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The tendon reflexes are lower level "stimulus -> reaction" effects. This means that the reflexes occur below the level of the brain. Each muscle group contains stretch-receptors that, when stimulated quickly cause the muscle to contract. The stretch signal goes up to the spinal cord and the signal to the corresponding muscle to contract proceeds right back down from the spine. The brain does not get involved.
Large muscles come together at one end in the form of a tendon that then passes across a joint to attach the muscle to a bone. Examples that you can actually see in your body are the large patellar tendon that attaches at the thigh end to the quadriceps and passes over and around the patella (kneecap) to attach to the top of the tibia (shin bone). The patellar tendon is the main mechanism for straightening the knee. Another large one is the Achilles tendon which gathers the calf muscles in and then travels across the ankle to attach to the underside of the heel. The Achilles tendon is the way you are able to point your toes downward. Another is the biceps tendon which passes in the bend of the elbow. You can feel the biceps tendon like a hard cord in the crook of your elbow when you flex your biceps.
When the tendon is tapped briskly, it quickly pushes in on the tendon and places a tiny, but quick stretch on the muscle attached to that tendon. The Patellar tendon is the easiest to see and describe. You always do a tendon test when the muscle is slightly stretched, so usually this is done while sitting with knee bent at 90 degrees and the lower leg able to swing freely. When the tap is done, just below the kneecap, the normal reaction of the quadriceps is to contract. When it does it causes the knee to extend (the lower leg to swing out). The nerve loop that controls a tendon reflex is a stretch receptor that travels up to the spinal cord and immediately loops over to a motor nerve that travels down and activates the proper muscle.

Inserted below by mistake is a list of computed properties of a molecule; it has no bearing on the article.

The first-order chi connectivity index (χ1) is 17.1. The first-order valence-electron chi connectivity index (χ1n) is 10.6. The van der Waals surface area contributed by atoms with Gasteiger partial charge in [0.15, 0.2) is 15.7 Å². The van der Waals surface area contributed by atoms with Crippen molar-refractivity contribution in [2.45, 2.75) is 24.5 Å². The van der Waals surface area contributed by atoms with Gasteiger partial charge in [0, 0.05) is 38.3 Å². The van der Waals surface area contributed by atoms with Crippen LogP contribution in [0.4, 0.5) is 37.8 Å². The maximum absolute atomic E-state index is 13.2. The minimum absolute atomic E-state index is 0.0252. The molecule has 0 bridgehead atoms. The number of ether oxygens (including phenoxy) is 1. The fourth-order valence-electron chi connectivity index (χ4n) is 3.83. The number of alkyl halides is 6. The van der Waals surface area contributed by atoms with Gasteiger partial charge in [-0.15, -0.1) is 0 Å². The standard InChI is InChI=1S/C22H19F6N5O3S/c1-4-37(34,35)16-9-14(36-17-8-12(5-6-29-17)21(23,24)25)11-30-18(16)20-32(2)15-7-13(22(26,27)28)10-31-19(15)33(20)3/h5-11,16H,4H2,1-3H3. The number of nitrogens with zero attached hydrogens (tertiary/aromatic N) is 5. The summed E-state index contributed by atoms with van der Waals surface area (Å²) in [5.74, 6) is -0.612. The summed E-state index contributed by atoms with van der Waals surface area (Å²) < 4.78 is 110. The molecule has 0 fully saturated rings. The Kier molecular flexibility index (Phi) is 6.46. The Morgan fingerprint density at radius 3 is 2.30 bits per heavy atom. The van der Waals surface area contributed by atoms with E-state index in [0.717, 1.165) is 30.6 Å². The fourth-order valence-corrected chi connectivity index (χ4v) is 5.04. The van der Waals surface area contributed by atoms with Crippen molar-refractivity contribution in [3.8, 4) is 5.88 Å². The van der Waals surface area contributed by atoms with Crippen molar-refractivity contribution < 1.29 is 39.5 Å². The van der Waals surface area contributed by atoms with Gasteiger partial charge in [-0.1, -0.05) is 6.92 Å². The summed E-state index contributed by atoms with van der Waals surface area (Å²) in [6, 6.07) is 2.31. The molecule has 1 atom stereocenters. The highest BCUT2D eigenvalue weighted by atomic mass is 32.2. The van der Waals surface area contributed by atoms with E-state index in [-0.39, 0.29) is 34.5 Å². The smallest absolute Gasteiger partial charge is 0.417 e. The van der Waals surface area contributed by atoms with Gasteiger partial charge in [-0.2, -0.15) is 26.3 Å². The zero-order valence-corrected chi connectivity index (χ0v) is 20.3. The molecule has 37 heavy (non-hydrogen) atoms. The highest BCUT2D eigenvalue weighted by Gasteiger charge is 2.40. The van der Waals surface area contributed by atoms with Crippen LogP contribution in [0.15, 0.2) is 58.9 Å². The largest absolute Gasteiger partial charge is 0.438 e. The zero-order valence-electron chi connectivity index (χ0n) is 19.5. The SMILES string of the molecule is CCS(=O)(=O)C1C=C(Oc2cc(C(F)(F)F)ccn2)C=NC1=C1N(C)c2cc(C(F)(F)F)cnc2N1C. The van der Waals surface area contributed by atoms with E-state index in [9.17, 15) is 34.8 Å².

The reflexes may be dulled by depressant medications, low metabolic states like low magnesium, severe depression, or hypothyroidism. Also in low thyroid states, the reflexes not only will be lessened, but they will be delayed. Reflexes may be accentuated by things like stimulants, caffeine, anxiety, or hyperthyroidism. They also may be "reinforced" by either slight, active contraction of the muscle/tendon being tested or by having the patient contract another set of muscles forcefully. The usual maneuver for reinforcement is to have the patient grasp the fingers of both hands together in front of the chest and to pull tightly. (Try doing this. First tap on the tendon without grasping the hands. Then do it with the hand-pull. You will normally see a significant increase in the force of the tendon reflex) Reinforcement is only used when there is a problem seeing any reflex action at all.
The evaluation of the reflexes is done on a numercial scale, but it is subject to the interpretation of the examiner, so it is not quantified. The more experience, the more reproducible the test will be between examiners, but it is still really a subjective measurement. If it were to be quantified (measured in exact numbers) it would be by electromyography and would be a research test
The most common rating scale of tendon reflexes is as follows:
0 – Unable to elicit any movement or contraction of the muscle
1+ - Little movement or only seen with reinforcement - lower end of normal
2+ - Normal (what "normal" looks like is learned through doing this 100's of times with hundreds of "normal" people)
3+ - Brisk (more than is normally seen, but not causing injury to the examiner, lol) this is also considered within the normal range.
4+ - Maximum movement and associated with some limited, extra repetitive movement(s) called clonus. This is level and above is abnormal, or hyperactive.
5+ - Major kick with sustained, repetitive movements (sustained clonus). Also considered here and in "4+" is if other muscle groups also react with contraction, called "spreading reflex." Clonus is most often seen at the ankle. The doctor will press suddenly up on the toes, dorsiflexing the ankle. With clonus the toes will repeatedly and rhythmically bounce downward if light pressure is kept on the toes. Some doctors use a 0 to 4+ scale and use 4.5+ (sustained clonus) instead of 5+.
Clonus is normal in newborns who all have immature nervous systems. You can elicit clonus in newborns by taking a finger and pushing up quickly under the ball of their foot. This will cause the foot/toes to rhythmically move up and down. (taken from "Fun and Games to Play With Your Newborn” - Activities for Bored Parents, lol). In babies this is normal, but disappears within a couple months as their nervous system matures.
0, 4+, and 5+ are abnormal and indicate neurological problems.
Hyperactive reflexes usually indicate a problem (lesion) in the spinal cord. You may hear this being called an Upper Motor Neuron Sign. Or the doctor may find hyperactive reflexes and diagnosis Myelopathy (disease of the spinal cord). This is one of the most freqently abnormal tests on the neurological exam in a person with MS.